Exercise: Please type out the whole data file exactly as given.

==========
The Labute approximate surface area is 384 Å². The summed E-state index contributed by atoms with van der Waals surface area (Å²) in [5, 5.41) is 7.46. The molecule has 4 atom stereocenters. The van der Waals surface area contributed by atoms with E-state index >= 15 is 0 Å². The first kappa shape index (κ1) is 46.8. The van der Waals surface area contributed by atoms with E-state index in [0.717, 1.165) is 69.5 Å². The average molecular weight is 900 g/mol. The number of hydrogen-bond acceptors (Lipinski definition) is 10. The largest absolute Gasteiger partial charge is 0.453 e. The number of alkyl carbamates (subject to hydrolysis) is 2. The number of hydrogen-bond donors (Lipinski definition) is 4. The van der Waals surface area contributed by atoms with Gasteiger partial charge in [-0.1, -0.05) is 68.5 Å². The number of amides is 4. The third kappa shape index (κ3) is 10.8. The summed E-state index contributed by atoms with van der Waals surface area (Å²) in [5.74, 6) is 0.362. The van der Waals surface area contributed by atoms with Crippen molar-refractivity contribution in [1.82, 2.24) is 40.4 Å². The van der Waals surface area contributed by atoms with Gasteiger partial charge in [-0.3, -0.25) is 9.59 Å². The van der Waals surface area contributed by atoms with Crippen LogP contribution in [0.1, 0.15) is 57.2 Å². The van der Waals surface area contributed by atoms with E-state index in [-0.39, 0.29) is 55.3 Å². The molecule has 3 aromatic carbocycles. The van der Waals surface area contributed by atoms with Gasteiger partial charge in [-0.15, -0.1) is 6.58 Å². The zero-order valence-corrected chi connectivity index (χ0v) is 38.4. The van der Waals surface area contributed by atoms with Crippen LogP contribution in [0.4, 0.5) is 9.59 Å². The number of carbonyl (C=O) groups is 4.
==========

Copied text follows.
The Labute approximate surface area is 384 Å². The summed E-state index contributed by atoms with van der Waals surface area (Å²) in [5, 5.41) is 7.46. The molecule has 4 atom stereocenters. The van der Waals surface area contributed by atoms with E-state index >= 15 is 0 Å². The first kappa shape index (κ1) is 46.8. The van der Waals surface area contributed by atoms with E-state index in [0.717, 1.165) is 69.5 Å². The average molecular weight is 900 g/mol. The number of hydrogen-bond acceptors (Lipinski definition) is 10. The largest absolute Gasteiger partial charge is 0.453 e. The number of alkyl carbamates (subject to hydrolysis) is 2. The number of hydrogen-bond donors (Lipinski definition) is 4. The van der Waals surface area contributed by atoms with Gasteiger partial charge in [-0.1, -0.05) is 68.5 Å². The number of amides is 4. The third kappa shape index (κ3) is 10.8. The summed E-state index contributed by atoms with van der Waals surface area (Å²) in [5.74, 6) is 0.362. The van der Waals surface area contributed by atoms with Crippen molar-refractivity contribution in [1.82, 2.24) is 40.4 Å². The van der Waals surface area contributed by atoms with Gasteiger partial charge in [-0.3, -0.25) is 9.59 Å². The van der Waals surface area contributed by atoms with Crippen LogP contribution in [0.1, 0.15) is 57.2 Å². The van der Waals surface area contributed by atoms with E-state index in [-0.39, 0.29) is 55.3 Å². The molecule has 3 aromatic carbocycles. The van der Waals surface area contributed by atoms with Gasteiger partial charge in [-0.15, -0.1) is 6.58 Å². The zero-order valence-corrected chi connectivity index (χ0v) is 38.4. The van der Waals surface area contributed by atoms with Crippen LogP contribution in [0.4, 0.5) is 9.59 Å². The number of carbonyl (C=O) groups is 4.